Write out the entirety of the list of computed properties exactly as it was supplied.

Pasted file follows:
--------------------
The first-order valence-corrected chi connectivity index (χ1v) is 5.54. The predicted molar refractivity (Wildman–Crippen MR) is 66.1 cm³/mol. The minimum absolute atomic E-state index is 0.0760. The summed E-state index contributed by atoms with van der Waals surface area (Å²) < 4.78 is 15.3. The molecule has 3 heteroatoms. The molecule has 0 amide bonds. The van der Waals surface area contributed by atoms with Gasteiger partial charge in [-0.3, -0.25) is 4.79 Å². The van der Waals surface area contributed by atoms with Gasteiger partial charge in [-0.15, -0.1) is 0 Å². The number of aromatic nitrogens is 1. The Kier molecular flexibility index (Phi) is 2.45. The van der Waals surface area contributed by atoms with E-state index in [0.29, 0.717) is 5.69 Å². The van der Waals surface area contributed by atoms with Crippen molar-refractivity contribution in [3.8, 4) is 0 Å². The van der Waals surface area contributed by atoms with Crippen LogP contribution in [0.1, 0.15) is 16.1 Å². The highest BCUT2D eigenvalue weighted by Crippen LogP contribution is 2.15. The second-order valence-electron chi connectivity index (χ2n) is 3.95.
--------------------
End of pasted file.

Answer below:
The first-order valence-corrected chi connectivity index (χ1v) is 5.54. The predicted molar refractivity (Wildman–Crippen MR) is 66.1 cm³/mol. The minimum absolute atomic E-state index is 0.0760. The summed E-state index contributed by atoms with van der Waals surface area (Å²) < 4.78 is 15.3. The molecule has 3 heteroatoms. The molecule has 0 amide bonds. The van der Waals surface area contributed by atoms with Gasteiger partial charge in [-0.3, -0.25) is 4.79 Å². The van der Waals surface area contributed by atoms with Gasteiger partial charge in [-0.15, -0.1) is 0 Å². The number of aromatic nitrogens is 1. The Kier molecular flexibility index (Phi) is 2.45. The van der Waals surface area contributed by atoms with E-state index in [0.29, 0.717) is 5.69 Å². The van der Waals surface area contributed by atoms with Crippen molar-refractivity contribution in [3.8, 4) is 0 Å². The van der Waals surface area contributed by atoms with Crippen LogP contribution in [0.1, 0.15) is 16.1 Å². The highest BCUT2D eigenvalue weighted by Crippen LogP contribution is 2.15. The second-order valence-electron chi connectivity index (χ2n) is 3.95.